Can a simple layman (Catholic who is not a deacon, a priest or a member of a religious order) be elected pope? Theoretically, yes. Although, in practice, it is something very rare and extremely unlikely to happen.
In the entire history of the Church, very few laypeople have been chosen to be universal pastors of the Church. If I’m not mistaken, there are only four cases: Hadrian II (867 to 872), Leo VIII (pope from 963 to 965 – there are doubts whether his election was legitimate), Benedict VIII (pope from 1012 to 1024) and John XIX (pope 1024 to 1032).
Some experts say Benedict IX was also a layman, but the issue is controversial.
Soon after their election, those laypeople had to receive the three degrees of the Order on the same day, one after the other, before ascending to the Peter’s Throne. Admit it: your definitions of “that day was loco” have been updated successfully! In a single day the guy became a deacon, priest, bishop and pope!
This is because every pope must also be a Bishop of Rome. The current code of canon law states that if the elected pontiff is not a bishop, he must immediately receive this ordination (can. 332).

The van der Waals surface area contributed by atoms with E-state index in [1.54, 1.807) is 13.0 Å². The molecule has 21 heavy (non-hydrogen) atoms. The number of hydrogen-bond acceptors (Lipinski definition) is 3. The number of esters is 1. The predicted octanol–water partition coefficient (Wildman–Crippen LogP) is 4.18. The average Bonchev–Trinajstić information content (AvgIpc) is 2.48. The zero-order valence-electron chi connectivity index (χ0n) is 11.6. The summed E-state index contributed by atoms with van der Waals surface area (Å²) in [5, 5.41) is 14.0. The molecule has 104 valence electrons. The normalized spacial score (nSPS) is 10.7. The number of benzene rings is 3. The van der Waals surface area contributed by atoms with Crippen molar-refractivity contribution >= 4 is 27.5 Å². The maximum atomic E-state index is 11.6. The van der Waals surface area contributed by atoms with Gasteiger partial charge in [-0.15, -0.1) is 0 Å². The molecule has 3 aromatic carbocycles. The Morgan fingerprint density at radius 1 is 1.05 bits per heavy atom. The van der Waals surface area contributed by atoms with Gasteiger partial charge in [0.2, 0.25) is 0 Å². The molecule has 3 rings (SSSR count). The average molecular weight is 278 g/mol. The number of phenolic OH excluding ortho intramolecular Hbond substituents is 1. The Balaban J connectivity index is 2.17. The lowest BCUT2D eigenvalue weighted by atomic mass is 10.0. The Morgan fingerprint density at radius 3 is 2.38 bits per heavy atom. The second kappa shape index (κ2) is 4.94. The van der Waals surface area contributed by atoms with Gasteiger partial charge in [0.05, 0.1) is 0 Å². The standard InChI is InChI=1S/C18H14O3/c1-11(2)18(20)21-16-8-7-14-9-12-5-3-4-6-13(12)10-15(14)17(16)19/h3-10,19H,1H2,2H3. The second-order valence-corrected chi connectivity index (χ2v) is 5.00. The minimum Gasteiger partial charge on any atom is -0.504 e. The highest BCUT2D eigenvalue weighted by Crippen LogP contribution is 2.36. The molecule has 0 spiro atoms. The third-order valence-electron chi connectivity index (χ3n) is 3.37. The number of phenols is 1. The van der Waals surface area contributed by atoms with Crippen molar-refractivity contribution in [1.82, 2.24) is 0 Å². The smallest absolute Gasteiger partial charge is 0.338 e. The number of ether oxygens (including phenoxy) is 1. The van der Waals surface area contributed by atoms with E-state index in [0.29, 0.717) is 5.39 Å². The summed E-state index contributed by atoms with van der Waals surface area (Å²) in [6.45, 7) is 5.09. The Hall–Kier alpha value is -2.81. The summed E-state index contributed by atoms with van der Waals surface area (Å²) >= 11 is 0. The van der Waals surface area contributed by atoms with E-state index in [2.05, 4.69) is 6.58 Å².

The idea of the election of a layman as pope is not just strange today, but also to Catholics of those times. Hadrian II himself was so amazed by his election that he refused to be pope on his occasions, and only accepted the mission the third time he was elected.
On the other hand, it was quite common for antipopes to be laymen (antipopes were shameful popes, elected by rulers and others powerfully in an invalid way).
The fact is that, with each new conclave, what is expected is that the pope will be selected from the restricted group of cardinals of the Church. And cardinals are almost always bishops – but, from time to time, priests are elected as cardinals as well.
Under canon law, cardinals are also the only ones who can vote in the conclave for the election of a new pope.